When the new Palestinian legislature is sworn in Saturday, Hamas's installation as the new majority will be hailed as an electoral milestone for the fledgling Palestinian democracy.
But a brewing dispute between the Islamic militants and the deposed Fatah Party is already calling into question the stability of a new government: How will authority be divvied up between the Hamas prime minister's cabinet and the higher-ranking post held by President Mahmoud Abbas?
"Palestinian legislation is slippery and elastic. There's unclear constitutional lines," says Bassem Ezbidi, a political science professor at Bir Zeit University in Ramallah. "We will have a power struggle from now on from these two heads of government. And that will impact everything: the mandate, the authority, the politics that will emerge."
Setting the stage for the standoff will be a speech expected by Mr. Abbas to lawmakers Saturday in which he'll ask Hamas, which calls for destruction of the Jewish state, to embrace his vision for peace with Israel.
Hamas is expected to remain steadfast in its opposition to Abbas's approach, deepening the divide between Fatah and Hamas lawmakers as negotiations begin to form the new government.
One of the most sensitive points of tension between the two parties is who will control the 60,000-strong Palestinian paramilitary police.
At stake is whether the policemen will reinforce Abbas's preference of extending a year-long calm in violence with Israel, or possibly collude with militants to launch new attacks.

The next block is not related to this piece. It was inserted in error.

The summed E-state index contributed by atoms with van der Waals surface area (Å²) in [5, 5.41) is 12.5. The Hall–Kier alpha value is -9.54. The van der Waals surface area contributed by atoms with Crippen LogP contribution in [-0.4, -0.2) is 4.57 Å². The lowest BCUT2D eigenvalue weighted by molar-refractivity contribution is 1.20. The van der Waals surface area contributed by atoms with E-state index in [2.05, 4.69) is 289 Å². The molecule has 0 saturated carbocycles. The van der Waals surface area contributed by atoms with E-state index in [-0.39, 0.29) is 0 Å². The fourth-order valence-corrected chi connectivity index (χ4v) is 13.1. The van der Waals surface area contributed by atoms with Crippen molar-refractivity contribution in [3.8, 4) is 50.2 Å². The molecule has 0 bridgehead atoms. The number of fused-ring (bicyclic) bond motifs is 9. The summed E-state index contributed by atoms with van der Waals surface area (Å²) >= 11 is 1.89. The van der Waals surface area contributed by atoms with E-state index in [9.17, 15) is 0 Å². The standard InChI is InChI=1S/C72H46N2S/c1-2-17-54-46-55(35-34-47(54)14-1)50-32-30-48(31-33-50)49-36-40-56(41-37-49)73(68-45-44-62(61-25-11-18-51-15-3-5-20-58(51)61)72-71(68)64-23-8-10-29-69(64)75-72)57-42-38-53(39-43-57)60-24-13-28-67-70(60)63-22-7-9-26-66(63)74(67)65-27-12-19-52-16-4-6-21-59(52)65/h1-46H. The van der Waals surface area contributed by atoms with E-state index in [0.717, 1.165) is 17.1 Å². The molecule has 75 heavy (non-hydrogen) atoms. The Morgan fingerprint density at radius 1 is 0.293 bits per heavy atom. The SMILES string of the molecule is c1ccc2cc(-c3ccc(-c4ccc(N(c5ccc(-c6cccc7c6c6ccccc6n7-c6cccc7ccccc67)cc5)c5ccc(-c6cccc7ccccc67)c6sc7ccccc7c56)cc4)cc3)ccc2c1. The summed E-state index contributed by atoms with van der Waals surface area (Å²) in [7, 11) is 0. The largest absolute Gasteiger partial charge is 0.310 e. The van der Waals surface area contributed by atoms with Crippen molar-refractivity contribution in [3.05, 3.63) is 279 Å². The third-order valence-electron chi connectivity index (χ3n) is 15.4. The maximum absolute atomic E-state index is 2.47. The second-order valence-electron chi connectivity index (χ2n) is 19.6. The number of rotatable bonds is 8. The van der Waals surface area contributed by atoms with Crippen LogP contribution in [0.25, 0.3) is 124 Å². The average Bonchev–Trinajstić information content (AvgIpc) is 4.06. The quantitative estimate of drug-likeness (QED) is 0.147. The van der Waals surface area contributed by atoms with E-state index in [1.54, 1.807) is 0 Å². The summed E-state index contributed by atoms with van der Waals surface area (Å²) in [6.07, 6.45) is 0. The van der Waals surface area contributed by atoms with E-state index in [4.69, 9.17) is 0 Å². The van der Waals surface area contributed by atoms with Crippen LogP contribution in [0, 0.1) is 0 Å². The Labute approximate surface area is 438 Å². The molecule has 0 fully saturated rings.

Palestinian basic laws designate the president as a commander in chief. The prime minister is responsible for the national security council and appointing an interior minister - powers stripped away from the president three years ago to weaken the former Palestinian leader Yasser Arafat.
In its last session on Monday, the outgoing Fatah Parliament passed a law setting up a special court to resolve disputes between the prime minister and the president - a move condemned by Hamas.
But underlying the legal confusion are years of bad blood between the Islamic militant underground and the guerrilla leaders who Mr. Arafat installed as the security chiefs of the self-rule government when it was set up a decade ago.
Two weeks ago, a predawn blast on Suleiman Abu Mutleq's front stoop ripped a hole in his iron doorway and shattered the windows of his villa. The Khan Younis preventative security chief has yet to make an arrest, but has been quick to accuse.
"It's clear from the information we have that Hamas is responsible," says Mr. Abu Mutleq, who heads a force charged with pursuing militants who launch attacks on Israel. "They are acting blindly because they won. I don't understand how they can act like an opposition and form a government. It's unacceptable."
Although Hamas has denied involvement, Abu Mutleq's allegation reflects the mutual resentment between Fatah loyalists, who have dominated the Palestinian police, and newly elected Islamic militants who will now oversee security personnel who were once their jailers.